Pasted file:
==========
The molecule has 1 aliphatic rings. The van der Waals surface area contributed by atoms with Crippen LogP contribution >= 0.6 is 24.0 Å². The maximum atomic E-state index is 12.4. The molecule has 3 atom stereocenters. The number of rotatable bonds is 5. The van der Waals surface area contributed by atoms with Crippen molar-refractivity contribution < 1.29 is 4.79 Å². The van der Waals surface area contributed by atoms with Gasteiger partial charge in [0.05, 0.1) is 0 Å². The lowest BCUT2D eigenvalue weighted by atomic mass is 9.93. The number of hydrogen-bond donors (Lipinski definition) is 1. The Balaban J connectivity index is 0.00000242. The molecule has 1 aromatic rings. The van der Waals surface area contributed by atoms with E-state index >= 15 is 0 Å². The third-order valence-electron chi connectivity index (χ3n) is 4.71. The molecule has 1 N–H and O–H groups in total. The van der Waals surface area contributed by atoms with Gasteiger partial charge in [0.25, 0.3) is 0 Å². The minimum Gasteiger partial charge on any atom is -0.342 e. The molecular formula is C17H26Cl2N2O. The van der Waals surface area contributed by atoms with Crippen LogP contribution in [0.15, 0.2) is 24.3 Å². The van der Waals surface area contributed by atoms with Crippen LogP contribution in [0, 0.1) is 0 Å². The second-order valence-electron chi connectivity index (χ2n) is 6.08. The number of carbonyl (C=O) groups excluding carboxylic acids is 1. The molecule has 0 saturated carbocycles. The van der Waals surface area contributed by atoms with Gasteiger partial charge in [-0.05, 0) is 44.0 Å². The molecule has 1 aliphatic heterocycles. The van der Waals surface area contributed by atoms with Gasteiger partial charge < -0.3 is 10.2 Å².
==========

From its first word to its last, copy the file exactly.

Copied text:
The molecule has 1 aliphatic rings. The van der Waals surface area contributed by atoms with Crippen LogP contribution >= 0.6 is 24.0 Å². The maximum atomic E-state index is 12.4. The molecule has 3 atom stereocenters. The number of rotatable bonds is 5. The van der Waals surface area contributed by atoms with Crippen molar-refractivity contribution < 1.29 is 4.79 Å². The van der Waals surface area contributed by atoms with Gasteiger partial charge in [0.05, 0.1) is 0 Å². The lowest BCUT2D eigenvalue weighted by atomic mass is 9.93. The number of hydrogen-bond donors (Lipinski definition) is 1. The Balaban J connectivity index is 0.00000242. The molecule has 1 aromatic rings. The van der Waals surface area contributed by atoms with E-state index >= 15 is 0 Å². The third-order valence-electron chi connectivity index (χ3n) is 4.71. The molecule has 1 N–H and O–H groups in total. The van der Waals surface area contributed by atoms with Gasteiger partial charge in [0.25, 0.3) is 0 Å². The minimum Gasteiger partial charge on any atom is -0.342 e. The molecular formula is C17H26Cl2N2O. The van der Waals surface area contributed by atoms with Crippen LogP contribution in [0.15, 0.2) is 24.3 Å². The van der Waals surface area contributed by atoms with Crippen LogP contribution in [0, 0.1) is 0 Å². The second-order valence-electron chi connectivity index (χ2n) is 6.08. The number of carbonyl (C=O) groups excluding carboxylic acids is 1. The molecule has 0 saturated carbocycles. The van der Waals surface area contributed by atoms with Gasteiger partial charge in [-0.05, 0) is 44.0 Å². The molecule has 1 aliphatic heterocycles. The van der Waals surface area contributed by atoms with Gasteiger partial charge < -0.3 is 10.2 Å².